Visit the OCABS Press website for more information.
Project Mexico, the pan-Orthodox organization that has been ministering to the poor of Tijuana since 1988, reports, "After the past three weeks of hard work, both sessions of OBT (Orthodox Basic Training) have ended and 10 new homes are built in Mexico! Project Mexico and St. Innocent Orphanage hosted roughly 150 people for OBT's 1st session June 22-28, and 110 for the 2nd session July 6-12. Volunteers came from a variety of places including New York, Illinois, Ohio, Colorado, Washington, Oregon, Arizona, Indiana, Massachusetts, Canada and more! Each Orthodox Basic Training session gave participants a unique experience to build a home in an impoverished area of Mexico, and unite with other Orthodox Christians from across the country while doing so."
Read the rest of the report here.
Paul Jabara, Chairman of the Sacred Music Institute, writes,
"Dear Church Musicians,
This year marks the twenty-fifth anniversary of the Sacred Music Institute. When I think back on the early years, I remember a group of music lovers who “boldly went where no one had gone before”. We didn’t know what to expect, but quickly learned that the Sacred Music Institute was not only a place of learning, but also a place of love. Musicians helping musicians…Christians helping Christians. Friendships were formed and these bonds are thriving to this day. Personally, my earliest memory of the SMI was as a young seventeen-year-old being coached by Maestro James Meena, and directing my first Cherubic Hymn. How the years have passed…Twenty-four years later, I found myself organizing the Sacred Music Institute and here we are at year twenty-five.
The curriculum has expanded over the years. Here are some of the highlights being planned:
• We welcome back our beloved Bishop Basil, the music department’s overseer, and look forward to hearing his words of inspiration and musical brilliance.
• An expanded Byzantine Music Program will be led by Charlie Marge of the Boston Byzantine Chorale, and Dr. Sam Cohlmia, Protopsaltis of the Diocese of Wichita and Mid-America and St. George Cathedral, Wichita, Kansas. Additional faculty are Dr. Stephen Esper of St. George Cathedral, Pittsburgh, Pennsylvania and Dr. Jessica Suchy-Pilalis, a specialist in the history, theory and practice of Byzantine music and Protopsaltis of the Greek Archdiocese.
• Classes on Theory, Vocal Techniques, Choral Conducting and Music for Mission Parishes will also be offered, just to name a few.
His Beatitude Metropolitan Jonah recently addressed an assembly of the Canadian Archdiocese of the OCA with his perspective on the Episcopal Assembly process currently underway in North America.
Click here to listen to the Question and Answer Session following His Beatitude's address.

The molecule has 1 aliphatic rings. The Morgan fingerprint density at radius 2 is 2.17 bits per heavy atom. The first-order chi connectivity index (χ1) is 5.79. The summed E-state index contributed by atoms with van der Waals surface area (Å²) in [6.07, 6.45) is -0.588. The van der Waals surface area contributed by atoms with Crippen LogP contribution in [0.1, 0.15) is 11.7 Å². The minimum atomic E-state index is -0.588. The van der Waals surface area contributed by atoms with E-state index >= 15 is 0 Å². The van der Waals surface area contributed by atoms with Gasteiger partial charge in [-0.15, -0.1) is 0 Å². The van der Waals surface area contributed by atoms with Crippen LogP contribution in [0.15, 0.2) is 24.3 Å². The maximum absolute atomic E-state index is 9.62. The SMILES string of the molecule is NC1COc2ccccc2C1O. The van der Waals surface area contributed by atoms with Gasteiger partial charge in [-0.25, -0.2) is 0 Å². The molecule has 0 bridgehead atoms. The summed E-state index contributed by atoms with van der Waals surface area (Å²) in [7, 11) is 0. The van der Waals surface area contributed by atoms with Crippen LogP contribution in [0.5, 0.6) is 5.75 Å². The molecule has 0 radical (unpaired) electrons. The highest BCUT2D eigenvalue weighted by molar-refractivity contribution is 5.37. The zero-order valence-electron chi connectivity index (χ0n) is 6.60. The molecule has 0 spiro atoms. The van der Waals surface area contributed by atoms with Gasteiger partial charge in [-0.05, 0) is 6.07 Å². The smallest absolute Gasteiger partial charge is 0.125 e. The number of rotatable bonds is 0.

Reuters Moscow Bureau reports, "Russia officially celebrated a new holiday on Wednesday marking its conversion to Christianity in 988, the latest Kremlin boost to an Orthodox Church that has grown increasingly powerful since the fall of Communism.
Marking the anniversary, Patriarch Kirill, head of the Russian Orthodox Church, told state-run television: 'Abandoning the historical significance of the baptism of Rus means discarding the supporting pillar of our entire civilization.'
Kirill held a liturgy in Kiev, the capital of modern Ukraine and mediaeval Kievan Rus, whose leader Prince Vladimir converted to Christianity over a millennia ago and adopted it for his state. Kievan Rus is seen as the precursor to modern-day Russia, Ukraine and Belarus.
Clad in a flowing gold cloak in Kiev's historic Pecherska Lavra monastery, Kirill told thousands of followers: 'Facing aggressive atheism and resurgent paganism we remain firm in our belief in God.'
The Orthodox Church is undergoing a revival in Russia after the fall of the Soviet Union almost 20 years ago and Russia's leaders have endorsed it as the country's main faith.
Medvedev on June 1 signed a law making July 28 a National Day, a state holiday that is also a working day.
Across Russia, churches prepared to hold ceremonies and mass river baptisms in honor of the conversion."
(Reporting by Olzhas Auyezov in Kiev and Amie Ferris-Rotman in Moscow; Editing by Peter Graff)
Chesterton, IN — “The Miracle in Zone One” is the name of a new Ancient Faith Radio audio documentary, in which Bobby Maddex reports on his recent trip to Hogar Raphael Ayau Orthodox Orphanage in Guatemala City, Guatemala.
From its founding more than 150 years ago, through its seizure by the government of Guatemala and its return to a descendant of the founder, Orthodox Christian nun Madre Inés Ayau García, in the 1990s, the story of “The Hogar” and its impact on the life of children and adults involves one miracle after another.
The miraculous happens frequently at Hogar Rafael Ayau (HRA). But, like so many miracles in Scripture, humans sometimes play a role. So when Catherine Fuller was looking for a way to record the wonderful singing of the children at Hogar Rafael Ayau and needed equipment, she contacted Ancient Faith Radio. She’d already tried recording the children herself, but the equipment available just wasn’t up to the job. She was hoping AFR would have better equipment.